New figures show melanoma most common cancer in young Queenslanders
8 January 2016
Around 110 melanomas are diagnosed in males aged under 35 each year, followed by 80 cases of testicular cancer, while around 140 new cases of melanoma are diagnosed in Queensland females under 35. Thyroid cancer is the second most common cancer in this group affecting more than 60 women each year.
Commenting on the statistics MIA’s Research Director Professor Graham Mann highlighted that sun and solarium exposure are the most common causes of melanoma in younger people.
“We must remember that melanoma rates are influenced by UV radiation exposure that has happened many years earlier, especially in the formative years. The variances we are seeing may be because of the way men and women have used sunbaking and solariums differently.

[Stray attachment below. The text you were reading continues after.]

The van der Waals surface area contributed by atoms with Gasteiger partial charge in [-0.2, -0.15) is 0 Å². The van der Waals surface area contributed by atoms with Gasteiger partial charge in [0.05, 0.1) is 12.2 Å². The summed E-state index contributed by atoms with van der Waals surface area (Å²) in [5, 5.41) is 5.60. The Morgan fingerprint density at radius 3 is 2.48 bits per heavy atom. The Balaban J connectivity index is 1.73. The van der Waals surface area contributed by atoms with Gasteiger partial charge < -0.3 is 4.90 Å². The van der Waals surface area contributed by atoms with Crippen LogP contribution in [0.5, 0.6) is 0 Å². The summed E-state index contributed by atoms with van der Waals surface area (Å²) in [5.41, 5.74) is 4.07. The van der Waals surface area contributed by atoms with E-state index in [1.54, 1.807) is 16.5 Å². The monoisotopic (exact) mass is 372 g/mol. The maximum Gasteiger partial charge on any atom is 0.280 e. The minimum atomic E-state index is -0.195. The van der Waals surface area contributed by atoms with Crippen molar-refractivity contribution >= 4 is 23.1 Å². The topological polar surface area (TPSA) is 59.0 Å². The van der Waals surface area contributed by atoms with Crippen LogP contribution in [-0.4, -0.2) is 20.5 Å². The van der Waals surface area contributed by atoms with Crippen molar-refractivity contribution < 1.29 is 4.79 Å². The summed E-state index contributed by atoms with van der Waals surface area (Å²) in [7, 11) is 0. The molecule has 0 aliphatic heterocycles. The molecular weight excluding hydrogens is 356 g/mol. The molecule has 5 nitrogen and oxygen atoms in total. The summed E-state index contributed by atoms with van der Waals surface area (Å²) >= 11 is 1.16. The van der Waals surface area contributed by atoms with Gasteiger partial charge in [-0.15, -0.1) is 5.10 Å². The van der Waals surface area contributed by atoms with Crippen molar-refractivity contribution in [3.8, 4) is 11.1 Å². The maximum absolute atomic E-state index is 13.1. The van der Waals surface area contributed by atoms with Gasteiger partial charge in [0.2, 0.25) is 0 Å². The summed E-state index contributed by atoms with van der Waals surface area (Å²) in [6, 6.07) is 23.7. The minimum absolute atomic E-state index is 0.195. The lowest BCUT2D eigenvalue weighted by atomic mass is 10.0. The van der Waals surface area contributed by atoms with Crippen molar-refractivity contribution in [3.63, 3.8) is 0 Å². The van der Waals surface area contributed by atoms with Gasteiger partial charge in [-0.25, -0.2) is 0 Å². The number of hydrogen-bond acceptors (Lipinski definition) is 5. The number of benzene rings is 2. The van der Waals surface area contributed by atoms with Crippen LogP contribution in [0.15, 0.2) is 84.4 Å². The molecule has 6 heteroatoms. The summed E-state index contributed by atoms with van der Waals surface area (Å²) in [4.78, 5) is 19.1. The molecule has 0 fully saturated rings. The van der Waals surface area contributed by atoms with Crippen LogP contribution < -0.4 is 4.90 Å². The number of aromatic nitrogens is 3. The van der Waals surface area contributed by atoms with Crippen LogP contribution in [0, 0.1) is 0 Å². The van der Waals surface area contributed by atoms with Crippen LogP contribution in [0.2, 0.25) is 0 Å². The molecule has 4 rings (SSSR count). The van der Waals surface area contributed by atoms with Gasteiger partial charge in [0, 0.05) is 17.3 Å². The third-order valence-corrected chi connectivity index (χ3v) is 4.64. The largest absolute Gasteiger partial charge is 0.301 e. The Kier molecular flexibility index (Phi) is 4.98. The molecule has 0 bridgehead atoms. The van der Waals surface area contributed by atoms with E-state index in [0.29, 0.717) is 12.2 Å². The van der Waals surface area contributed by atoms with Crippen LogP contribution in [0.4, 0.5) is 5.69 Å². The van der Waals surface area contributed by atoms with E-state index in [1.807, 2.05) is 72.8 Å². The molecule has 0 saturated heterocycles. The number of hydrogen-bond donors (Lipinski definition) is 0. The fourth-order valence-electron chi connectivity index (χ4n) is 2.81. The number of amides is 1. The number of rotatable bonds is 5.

“Many teenage girls and young women deliberately sunbake and may not cover up with a hat or protective clothing, so maybe this is having an impact. Or possibly male-female biology may be a factor. But man or woman, pursuing that summer glow is a gamble and ultimately can cost you a lot more than it’s worth,” Professor Mann said.
The latest Queensland figures are based on 2012 data prior to the banning of sun beds.
“Fortunately commercial solariums have been banned since about 2014. This was partly because we’ve learned that, among people who used solariums, most of their melanomas before the age of 30 were due to sunbed use. Women were about twice as likely to use sunbeds as men were, and maybe that is also contributing to the different rates we are seeing,” Professor Mann added.
Queensland has the highest rates of skin cancer in the world. Around 3,000 melanoma and 133,000 non-melanoma skin cancers are diagnosed across the state each year.
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